I have a fantasy that one day I will be invited to give a commencement speech at Emory. (Maybe after the film version of my book, The Mission of the Sacred Heart, comes out.) I will tell some funny stories about political science classes with guest lecturer Jimmy Carter and the day I started a punk rock riot when Ramones played at the school. And I’ll also tell a few about the bad old days of the fraternity rape factories. Of course, there are still frats on university campuses, including at Emory. A tumbler account ranks the current Emory frats, from top dogs Sigma Chi, “Good looking guys who are good with girls,” down to Phi Delta Phi, who were kicked off campus for “fight clubs.” The cream of the crap.

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My daughter, Cozy, will head off to college in 2032. I might be naive, but I hope fraternities (and sororities) are long gone by then. A memory of a hurtful tradition, like slavery. Young people do have the constitutional right to assemble. If the KA’s want to march around like Confederate soldiers they have that right. If the Alpha Phi sorority wants to say it only recruits attractive white females, they also have that right, just like the Klan does. The question is, do they have the right to do it on university campuses, subsidized and supported by all the other students who either would never be allowed to join them or who are, as my mom claimed she was in the 1960s, GDIs (God Damn Independents)? No, they do not.

Dear university administrators, do you want to reduce hazing deaths (and the lawsuits they incur), and also reduce institutionalized racism and sexism while weakening the glass ceiling that so many female administrators have pushed against? (Only 26% of college presidents are female.) End the archaic Greek system and join the twenty-first century. Clemson did it last year (temporarily). Individual frats and sororities have been kicked off campuses. It’s time for the whole system built on the exclusion of others to go. This includes black fraternites and other minority frats that exclude women and the minority sororities that back those frats up. College is supposed to be a place where all are safe to find and follow their dreams, not be encouraged to become rapists or the victims of rape. Are alumni donations more important than your daughter’s safety or your son’s criminal record? (Of course, many colleges deal with rape accusations behind closed doors so that today’s privileged college student isn’t tomorrows registered sex offender. Prison stints might cut into alumni donations.)

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Fraternity members are not “men.” They are boys who are trying to become men in a setting that encourages them to value “bros before hos.” Michael Kimmel wrote about this so well in his 2008 book, Guyland: The Perilous World Where Boys Become Men. In the end, he urges society to raise “just guys,” who care about justice, instead of just “guys,” who continue the cycle of bro culture. What if the next time a fraternity or sorority tried to colonize a campus (that’s their term), young men came out and, in the spirit of the opposition to Wal-Mart stores being built in small towns and big cities, said, “Not on my campus! Not at my school!”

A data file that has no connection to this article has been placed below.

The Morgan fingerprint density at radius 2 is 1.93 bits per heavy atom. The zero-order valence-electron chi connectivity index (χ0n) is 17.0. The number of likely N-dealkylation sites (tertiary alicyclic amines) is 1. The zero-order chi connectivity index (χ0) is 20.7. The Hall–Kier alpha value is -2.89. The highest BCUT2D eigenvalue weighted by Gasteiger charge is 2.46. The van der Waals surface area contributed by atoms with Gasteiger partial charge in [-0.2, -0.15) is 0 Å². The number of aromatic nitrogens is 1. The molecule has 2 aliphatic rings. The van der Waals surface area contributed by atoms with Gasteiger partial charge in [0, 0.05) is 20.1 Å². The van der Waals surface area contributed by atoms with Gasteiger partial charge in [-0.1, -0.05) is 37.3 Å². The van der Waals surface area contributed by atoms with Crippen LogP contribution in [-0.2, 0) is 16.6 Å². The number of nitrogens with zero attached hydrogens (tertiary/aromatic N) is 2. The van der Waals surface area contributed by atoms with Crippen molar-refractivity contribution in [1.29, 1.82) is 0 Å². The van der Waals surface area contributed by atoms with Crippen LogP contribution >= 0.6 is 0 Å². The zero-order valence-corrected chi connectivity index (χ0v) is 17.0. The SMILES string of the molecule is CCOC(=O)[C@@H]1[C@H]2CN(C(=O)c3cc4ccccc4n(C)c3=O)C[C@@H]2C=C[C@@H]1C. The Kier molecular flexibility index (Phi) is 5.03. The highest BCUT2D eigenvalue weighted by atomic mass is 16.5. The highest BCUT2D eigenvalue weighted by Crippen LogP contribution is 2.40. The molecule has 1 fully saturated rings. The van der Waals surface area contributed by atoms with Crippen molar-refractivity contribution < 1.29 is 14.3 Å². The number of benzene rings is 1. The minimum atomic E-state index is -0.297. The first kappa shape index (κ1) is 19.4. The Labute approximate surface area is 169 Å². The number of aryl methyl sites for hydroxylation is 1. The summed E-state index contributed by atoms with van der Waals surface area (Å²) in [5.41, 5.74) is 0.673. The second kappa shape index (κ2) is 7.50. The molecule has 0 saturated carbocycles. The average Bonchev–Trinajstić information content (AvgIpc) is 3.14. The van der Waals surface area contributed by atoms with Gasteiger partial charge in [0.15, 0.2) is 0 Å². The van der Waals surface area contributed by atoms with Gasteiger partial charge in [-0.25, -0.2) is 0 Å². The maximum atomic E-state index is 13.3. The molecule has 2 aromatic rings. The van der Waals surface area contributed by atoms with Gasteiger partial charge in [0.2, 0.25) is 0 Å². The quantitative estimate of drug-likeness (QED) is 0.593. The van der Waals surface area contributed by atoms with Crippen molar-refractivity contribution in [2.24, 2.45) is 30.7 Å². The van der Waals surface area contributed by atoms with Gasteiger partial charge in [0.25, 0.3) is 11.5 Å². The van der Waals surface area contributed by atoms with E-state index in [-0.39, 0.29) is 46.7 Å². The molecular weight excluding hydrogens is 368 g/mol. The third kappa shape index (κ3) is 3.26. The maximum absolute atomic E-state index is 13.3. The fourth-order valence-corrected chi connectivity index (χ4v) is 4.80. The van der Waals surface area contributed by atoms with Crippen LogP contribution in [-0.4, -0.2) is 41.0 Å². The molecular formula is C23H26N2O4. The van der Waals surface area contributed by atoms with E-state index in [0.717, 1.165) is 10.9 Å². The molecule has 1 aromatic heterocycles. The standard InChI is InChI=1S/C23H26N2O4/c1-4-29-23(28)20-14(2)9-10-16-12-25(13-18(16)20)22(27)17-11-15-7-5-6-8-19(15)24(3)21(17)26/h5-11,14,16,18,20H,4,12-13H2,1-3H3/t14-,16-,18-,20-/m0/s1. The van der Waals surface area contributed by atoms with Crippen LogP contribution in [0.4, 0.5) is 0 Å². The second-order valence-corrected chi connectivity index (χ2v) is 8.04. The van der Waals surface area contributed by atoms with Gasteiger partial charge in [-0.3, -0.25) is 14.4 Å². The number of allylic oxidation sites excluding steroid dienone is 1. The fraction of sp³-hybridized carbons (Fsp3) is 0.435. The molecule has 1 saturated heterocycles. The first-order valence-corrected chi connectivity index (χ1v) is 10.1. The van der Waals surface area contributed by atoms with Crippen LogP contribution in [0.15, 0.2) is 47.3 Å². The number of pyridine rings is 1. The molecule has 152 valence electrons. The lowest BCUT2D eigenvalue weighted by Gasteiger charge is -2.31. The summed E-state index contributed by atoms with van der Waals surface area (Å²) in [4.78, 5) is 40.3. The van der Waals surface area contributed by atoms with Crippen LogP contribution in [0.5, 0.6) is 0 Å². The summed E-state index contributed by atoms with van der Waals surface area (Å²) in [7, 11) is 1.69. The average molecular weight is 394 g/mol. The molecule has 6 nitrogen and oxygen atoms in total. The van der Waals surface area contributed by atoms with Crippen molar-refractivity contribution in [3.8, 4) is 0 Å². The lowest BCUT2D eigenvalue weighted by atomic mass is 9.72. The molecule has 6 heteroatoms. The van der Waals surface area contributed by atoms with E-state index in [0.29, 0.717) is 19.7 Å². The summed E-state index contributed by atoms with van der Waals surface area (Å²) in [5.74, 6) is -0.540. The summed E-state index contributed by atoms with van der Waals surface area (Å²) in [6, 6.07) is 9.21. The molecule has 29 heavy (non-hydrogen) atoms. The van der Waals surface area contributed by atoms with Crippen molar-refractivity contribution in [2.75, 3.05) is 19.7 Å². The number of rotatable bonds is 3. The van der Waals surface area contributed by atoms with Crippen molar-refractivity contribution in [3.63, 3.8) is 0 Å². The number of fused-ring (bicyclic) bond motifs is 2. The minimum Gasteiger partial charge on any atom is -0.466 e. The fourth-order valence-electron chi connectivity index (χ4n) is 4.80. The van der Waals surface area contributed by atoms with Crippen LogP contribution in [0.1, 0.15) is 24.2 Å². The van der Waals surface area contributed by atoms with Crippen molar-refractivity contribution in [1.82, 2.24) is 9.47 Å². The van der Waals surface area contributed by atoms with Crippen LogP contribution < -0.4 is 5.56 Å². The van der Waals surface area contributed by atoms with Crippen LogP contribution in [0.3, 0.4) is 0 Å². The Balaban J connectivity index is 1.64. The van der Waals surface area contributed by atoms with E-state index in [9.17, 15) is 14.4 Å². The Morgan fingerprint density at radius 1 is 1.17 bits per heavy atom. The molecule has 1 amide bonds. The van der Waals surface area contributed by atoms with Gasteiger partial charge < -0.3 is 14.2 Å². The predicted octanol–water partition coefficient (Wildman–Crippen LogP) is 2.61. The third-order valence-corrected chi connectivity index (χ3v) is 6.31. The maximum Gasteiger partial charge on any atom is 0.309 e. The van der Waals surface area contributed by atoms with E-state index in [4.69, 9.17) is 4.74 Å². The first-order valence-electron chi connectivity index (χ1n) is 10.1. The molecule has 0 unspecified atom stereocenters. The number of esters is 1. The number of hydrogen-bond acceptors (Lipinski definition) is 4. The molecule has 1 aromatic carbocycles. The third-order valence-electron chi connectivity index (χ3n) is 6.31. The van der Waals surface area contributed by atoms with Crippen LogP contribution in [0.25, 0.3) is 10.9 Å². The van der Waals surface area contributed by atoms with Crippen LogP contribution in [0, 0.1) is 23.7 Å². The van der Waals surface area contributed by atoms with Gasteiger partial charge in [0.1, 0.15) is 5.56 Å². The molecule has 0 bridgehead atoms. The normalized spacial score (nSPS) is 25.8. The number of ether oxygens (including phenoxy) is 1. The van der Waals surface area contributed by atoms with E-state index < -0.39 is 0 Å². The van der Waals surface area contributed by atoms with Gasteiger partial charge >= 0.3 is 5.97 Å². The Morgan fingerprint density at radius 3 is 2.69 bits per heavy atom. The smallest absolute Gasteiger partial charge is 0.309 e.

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Some would make the case that the solution is to just teach frat boys not to rape. I would argue that’s not feasible within the institution built on the exclusion of women. It’s like teaching white people not to be racist by sending them to an Aryan Nations compound. It’s time for the whole thing to go. If they want to have their “No Girlz Allowed” treehouse off campus, they can. But let’s keep campus a safe space. I know this won’t eliminate rape (date rape is a campus-wide problem), racism and hazing deaths from America’s universities, but it will get the institutions that celebrate them away of our institutions of higher education. And obviously, some good old boys with deep pockets whose heads are still back in their college animal houses are going to whine about “political correctness” (No Trump reference needed) and threaten to close their checkbooks, so this is where the administrators get to decide where they stand. And it is a crucially important choice. The voice of non-Greek students is pretty clear.

My dream is to drop Cozy off at her freshman dorm at Emory University seventeen years from now. I want my biggest fear to be her deciding to become a business major, not if she will be one of the 20% of female students to be raped. Let them talk about the Greek system in her history class along with slavery. Evil Traditions 101.

Note: Donald Trump was a member of the Phi Gamma Delta fraternity while at Fordham University. It is not known if he raped anybody while there and if he did how many women he raped. As Mr. Trump is fond of saying, “we’re looking into it.”

These books were mentioned in this blog and can be purchased at Powell’s Books by clicking the covers below.